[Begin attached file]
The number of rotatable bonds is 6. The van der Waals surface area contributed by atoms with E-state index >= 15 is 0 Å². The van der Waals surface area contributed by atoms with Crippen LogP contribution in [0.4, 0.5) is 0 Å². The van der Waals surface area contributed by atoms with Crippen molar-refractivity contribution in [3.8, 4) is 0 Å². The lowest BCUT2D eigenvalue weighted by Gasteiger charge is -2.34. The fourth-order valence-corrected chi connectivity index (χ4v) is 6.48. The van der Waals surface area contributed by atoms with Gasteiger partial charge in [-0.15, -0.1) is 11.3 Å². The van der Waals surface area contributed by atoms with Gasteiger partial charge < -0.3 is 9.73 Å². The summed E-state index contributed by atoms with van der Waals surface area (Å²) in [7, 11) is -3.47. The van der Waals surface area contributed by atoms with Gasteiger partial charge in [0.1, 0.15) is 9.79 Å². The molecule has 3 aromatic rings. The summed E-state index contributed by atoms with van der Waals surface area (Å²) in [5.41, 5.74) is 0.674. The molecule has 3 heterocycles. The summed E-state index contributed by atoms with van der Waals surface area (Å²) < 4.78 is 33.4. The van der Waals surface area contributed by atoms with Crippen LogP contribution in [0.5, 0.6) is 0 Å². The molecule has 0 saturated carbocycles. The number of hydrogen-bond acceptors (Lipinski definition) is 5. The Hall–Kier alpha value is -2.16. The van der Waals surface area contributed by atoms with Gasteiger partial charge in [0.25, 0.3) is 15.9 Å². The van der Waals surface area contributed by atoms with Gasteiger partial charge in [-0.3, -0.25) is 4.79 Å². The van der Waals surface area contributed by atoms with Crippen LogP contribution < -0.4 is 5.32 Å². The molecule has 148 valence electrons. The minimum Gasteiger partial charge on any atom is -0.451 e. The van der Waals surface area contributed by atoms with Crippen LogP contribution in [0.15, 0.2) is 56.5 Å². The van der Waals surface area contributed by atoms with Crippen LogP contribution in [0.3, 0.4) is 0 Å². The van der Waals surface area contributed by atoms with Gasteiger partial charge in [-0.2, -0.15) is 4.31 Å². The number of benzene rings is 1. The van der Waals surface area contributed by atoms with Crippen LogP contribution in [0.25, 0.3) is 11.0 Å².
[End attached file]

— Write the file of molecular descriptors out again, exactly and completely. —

The number of rotatable bonds is 6. The van der Waals surface area contributed by atoms with E-state index >= 15 is 0 Å². The van der Waals surface area contributed by atoms with Crippen LogP contribution in [0.4, 0.5) is 0 Å². The van der Waals surface area contributed by atoms with Crippen molar-refractivity contribution in [3.8, 4) is 0 Å². The lowest BCUT2D eigenvalue weighted by Gasteiger charge is -2.34. The fourth-order valence-corrected chi connectivity index (χ4v) is 6.48. The van der Waals surface area contributed by atoms with Gasteiger partial charge in [-0.15, -0.1) is 11.3 Å². The van der Waals surface area contributed by atoms with Gasteiger partial charge < -0.3 is 9.73 Å². The summed E-state index contributed by atoms with van der Waals surface area (Å²) in [7, 11) is -3.47. The van der Waals surface area contributed by atoms with Gasteiger partial charge in [0.1, 0.15) is 9.79 Å². The molecule has 3 aromatic rings. The summed E-state index contributed by atoms with van der Waals surface area (Å²) in [5.41, 5.74) is 0.674. The molecule has 3 heterocycles. The summed E-state index contributed by atoms with van der Waals surface area (Å²) < 4.78 is 33.4. The van der Waals surface area contributed by atoms with Crippen LogP contribution in [0.5, 0.6) is 0 Å². The molecule has 0 saturated carbocycles. The number of hydrogen-bond acceptors (Lipinski definition) is 5. The Hall–Kier alpha value is -2.16. The van der Waals surface area contributed by atoms with Gasteiger partial charge in [0.25, 0.3) is 15.9 Å². The van der Waals surface area contributed by atoms with Gasteiger partial charge in [-0.3, -0.25) is 4.79 Å². The van der Waals surface area contributed by atoms with Crippen LogP contribution < -0.4 is 5.32 Å². The molecule has 148 valence electrons. The minimum Gasteiger partial charge on any atom is -0.451 e. The van der Waals surface area contributed by atoms with Crippen LogP contribution in [0.15, 0.2) is 56.5 Å². The van der Waals surface area contributed by atoms with Crippen LogP contribution in [0.3, 0.4) is 0 Å². The van der Waals surface area contributed by atoms with Gasteiger partial charge in [-0.2, -0.15) is 4.31 Å². The number of benzene rings is 1. The van der Waals surface area contributed by atoms with Crippen LogP contribution in [0.25, 0.3) is 11.0 Å².